It has never been more important to care for the environment, support the shift to renewable and sustainable sources of energy, cut down on the use of plastics, and recycle wherever possible.
Everywhere I go, clients are more and more concerned about the environmental impact of dentistry.
Everyone is acutely aware of the amount of waste that is generated on both the clinical and non-clinical sides of our business.
I also hear how powerless many feel to change it.
There’s a growing expectation from both consumers and our teams that we simply must do more to protect the environment.
Certainly, we have a challenge.
There are so many practical constraints from regulation that seem to disqualify common sense approaches.
There also seems to be a lack of simple information about so called ‘green lines’ of consumables.
Many dentists and managers lack the time to look for greener alternatives and fear the potential for additional cost.
A growing number of people in the profession are beginning to talk about what can be done to change the way dentistry is delivered to make it more environmentally friendly.
This is good news but the political and regulatory wheels tend to turn painfully slowly.
So, while we lobby and campaign for policy change, we have to act personally.
Thankfully, there is a great deal that practices can do already to limit their footprint and promote this to their patients.
If you are looking for the simple steps you can take to move your practice to a more environmentally responsible position, I’ve got some great places for you to start.
Where to begin – the basics
Eliminating non-clinical, single-use plastics, recycling whenever possible, reducing energy consumption, and limiting the use of paper are all straight-forward methods to lessen your environmental impact.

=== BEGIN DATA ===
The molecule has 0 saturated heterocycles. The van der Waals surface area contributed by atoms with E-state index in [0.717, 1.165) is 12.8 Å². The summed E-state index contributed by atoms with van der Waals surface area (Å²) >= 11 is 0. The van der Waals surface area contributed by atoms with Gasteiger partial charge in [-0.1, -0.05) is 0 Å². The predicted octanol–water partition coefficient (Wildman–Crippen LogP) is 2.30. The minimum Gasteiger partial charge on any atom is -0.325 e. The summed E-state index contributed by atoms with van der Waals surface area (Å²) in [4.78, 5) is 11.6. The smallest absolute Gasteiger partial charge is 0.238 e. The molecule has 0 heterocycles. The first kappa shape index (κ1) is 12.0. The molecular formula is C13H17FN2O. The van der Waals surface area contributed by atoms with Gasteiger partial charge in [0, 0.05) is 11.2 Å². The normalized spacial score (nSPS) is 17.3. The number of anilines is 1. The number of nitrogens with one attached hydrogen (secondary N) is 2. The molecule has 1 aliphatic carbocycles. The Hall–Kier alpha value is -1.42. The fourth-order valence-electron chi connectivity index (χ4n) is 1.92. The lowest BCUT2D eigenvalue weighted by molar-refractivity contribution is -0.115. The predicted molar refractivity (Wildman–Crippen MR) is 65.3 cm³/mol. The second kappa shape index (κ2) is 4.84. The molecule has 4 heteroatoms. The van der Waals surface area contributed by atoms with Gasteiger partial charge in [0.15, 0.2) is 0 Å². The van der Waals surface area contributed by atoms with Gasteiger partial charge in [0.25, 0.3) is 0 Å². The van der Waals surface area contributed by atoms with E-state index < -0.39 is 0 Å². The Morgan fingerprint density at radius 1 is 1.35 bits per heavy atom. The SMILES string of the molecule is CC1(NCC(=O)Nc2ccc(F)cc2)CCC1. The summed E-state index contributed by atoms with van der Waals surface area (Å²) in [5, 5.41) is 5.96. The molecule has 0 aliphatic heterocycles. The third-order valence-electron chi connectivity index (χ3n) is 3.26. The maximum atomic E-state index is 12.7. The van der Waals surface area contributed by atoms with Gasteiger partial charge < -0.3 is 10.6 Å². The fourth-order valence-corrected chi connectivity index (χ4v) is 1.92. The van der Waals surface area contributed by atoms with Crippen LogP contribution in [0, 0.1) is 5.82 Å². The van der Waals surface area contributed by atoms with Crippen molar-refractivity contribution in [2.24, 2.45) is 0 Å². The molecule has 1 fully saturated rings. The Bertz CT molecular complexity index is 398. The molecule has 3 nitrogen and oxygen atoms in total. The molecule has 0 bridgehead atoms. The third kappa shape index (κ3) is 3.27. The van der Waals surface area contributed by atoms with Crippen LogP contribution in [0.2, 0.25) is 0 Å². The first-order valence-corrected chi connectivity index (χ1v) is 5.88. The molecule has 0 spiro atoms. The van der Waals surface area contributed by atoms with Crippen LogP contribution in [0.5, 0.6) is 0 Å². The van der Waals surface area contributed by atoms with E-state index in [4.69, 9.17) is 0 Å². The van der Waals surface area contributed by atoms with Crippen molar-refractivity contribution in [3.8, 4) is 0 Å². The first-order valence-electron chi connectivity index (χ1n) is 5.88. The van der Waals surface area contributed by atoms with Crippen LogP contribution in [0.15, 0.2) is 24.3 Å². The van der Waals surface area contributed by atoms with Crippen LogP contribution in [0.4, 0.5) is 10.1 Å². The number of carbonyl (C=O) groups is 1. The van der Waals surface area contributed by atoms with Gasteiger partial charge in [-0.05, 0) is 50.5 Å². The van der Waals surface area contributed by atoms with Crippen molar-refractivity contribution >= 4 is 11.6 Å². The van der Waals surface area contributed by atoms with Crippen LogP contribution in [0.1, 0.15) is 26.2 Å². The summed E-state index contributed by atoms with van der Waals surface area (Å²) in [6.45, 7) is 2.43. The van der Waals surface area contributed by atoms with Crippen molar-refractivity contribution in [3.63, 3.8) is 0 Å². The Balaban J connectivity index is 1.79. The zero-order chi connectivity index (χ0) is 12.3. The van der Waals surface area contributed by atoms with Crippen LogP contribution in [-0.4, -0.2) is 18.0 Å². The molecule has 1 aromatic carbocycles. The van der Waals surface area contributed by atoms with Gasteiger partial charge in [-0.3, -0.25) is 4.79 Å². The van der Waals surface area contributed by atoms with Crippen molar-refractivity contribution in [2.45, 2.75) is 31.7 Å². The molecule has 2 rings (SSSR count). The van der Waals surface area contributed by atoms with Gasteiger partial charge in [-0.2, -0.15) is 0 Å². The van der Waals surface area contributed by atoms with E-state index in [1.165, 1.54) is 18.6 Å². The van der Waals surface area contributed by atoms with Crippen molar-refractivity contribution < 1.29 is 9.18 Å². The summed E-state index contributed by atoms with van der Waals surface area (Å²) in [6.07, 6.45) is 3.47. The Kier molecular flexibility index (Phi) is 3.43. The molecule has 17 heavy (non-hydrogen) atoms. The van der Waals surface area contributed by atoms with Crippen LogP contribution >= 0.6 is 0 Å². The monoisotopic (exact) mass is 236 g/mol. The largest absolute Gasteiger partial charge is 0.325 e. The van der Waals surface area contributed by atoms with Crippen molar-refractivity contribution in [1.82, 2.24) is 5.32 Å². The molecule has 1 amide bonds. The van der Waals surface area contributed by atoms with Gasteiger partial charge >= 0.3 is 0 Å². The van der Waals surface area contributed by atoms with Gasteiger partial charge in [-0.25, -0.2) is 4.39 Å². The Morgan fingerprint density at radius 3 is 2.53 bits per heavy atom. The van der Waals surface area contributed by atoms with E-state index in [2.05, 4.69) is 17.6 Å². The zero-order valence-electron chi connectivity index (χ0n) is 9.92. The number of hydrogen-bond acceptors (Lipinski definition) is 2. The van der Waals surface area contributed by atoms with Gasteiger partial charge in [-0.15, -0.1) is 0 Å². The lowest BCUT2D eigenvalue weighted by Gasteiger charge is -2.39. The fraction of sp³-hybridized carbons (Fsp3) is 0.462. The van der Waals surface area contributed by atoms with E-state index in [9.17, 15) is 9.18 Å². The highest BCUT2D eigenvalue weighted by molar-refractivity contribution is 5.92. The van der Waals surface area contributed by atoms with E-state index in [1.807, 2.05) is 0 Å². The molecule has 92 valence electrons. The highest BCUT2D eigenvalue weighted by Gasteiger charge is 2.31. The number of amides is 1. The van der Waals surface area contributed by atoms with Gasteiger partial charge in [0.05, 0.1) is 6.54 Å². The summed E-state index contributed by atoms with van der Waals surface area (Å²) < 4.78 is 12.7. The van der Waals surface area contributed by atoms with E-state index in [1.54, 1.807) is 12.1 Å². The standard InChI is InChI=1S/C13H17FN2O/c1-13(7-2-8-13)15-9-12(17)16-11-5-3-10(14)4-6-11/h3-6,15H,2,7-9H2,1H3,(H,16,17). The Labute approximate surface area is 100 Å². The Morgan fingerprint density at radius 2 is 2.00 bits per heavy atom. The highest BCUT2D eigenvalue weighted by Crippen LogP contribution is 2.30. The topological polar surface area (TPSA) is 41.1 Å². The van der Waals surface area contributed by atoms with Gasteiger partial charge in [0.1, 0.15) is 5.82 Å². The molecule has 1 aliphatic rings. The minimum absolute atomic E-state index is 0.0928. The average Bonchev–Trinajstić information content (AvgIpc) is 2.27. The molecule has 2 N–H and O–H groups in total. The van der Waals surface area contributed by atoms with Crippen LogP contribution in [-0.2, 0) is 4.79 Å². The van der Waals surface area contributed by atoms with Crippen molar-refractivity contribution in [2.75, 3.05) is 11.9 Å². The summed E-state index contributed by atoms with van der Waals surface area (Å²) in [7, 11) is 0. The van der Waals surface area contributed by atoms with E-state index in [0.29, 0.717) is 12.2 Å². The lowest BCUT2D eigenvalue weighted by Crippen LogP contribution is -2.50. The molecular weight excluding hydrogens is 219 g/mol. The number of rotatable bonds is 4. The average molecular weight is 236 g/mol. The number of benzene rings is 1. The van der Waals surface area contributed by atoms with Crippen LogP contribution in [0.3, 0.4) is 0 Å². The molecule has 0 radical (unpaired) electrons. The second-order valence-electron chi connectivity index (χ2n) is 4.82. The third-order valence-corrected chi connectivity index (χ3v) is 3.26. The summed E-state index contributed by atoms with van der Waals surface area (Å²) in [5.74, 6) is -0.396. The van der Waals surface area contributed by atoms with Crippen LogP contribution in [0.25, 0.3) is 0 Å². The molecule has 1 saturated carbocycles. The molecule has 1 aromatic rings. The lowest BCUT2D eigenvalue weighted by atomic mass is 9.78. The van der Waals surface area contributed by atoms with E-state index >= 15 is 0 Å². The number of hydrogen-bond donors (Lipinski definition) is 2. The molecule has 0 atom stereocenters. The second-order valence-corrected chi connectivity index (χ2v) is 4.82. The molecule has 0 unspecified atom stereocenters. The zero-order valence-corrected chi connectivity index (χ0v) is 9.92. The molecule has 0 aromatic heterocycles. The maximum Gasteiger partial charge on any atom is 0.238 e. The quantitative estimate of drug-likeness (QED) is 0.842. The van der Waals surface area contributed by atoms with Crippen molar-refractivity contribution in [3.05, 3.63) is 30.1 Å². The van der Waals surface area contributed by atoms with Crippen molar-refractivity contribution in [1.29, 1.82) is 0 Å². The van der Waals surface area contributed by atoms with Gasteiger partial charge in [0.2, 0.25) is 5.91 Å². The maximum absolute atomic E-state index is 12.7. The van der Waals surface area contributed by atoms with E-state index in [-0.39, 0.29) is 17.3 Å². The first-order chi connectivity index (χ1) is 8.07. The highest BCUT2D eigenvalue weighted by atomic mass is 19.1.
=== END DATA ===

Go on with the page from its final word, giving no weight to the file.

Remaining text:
Single-use plastic for food and beverage is one of the quickest methods to eliminate plastic waste.
Stop the supply of bottled water at the practice.
Substitute a water cooler with compostable paper cups, or better still, offer reusable glasses that can go through the dishwasher.
On the same note, use recyclable or washable cups throughout the practice for staff refreshments.
Cut out disposable cutlery and plates for staff lunches and parties.
If reusable plates and cutlery are available, but plastic options aren’t, your team will automatically reach for the reusable option.
To save energy, it almost goes without saying that you should turn off all lights when the practice is closed – apart from critical security lighting, obviously.
Rather than letting machines idle on standby, computers and other electronic devices should be turned off when the practice is closed.
Wherever possible, replace lightbulbs with low energy options.
It’s encouraging to see many practices already going paperless.
When you must print, institute a double-sided printing policy (unless it is critical to use single sheets).
Recycling is a big one.
It’s important to ensure that recycling bins for non-clinical waste are offered on site (to include paper, plastics, card and cans).
Also, make sure you use a licensed waste carrier with relevant Waste Transfer Notes supplied.
Outside of the constraints of compliance, there are a good number of things that practices can, and should, do to take their environmental responsibility seriously.
If you would like to know more, please download my free guide to ‘greener dentistry’ from marktopley.co.uk.
Despite the challenges, it really is possible to move past the frustration many of us feel when it comes to the environmental impact of our businesses, and create a structured approach to ensure we are doing everything we can to protect our world.
Read more from Michael Topley: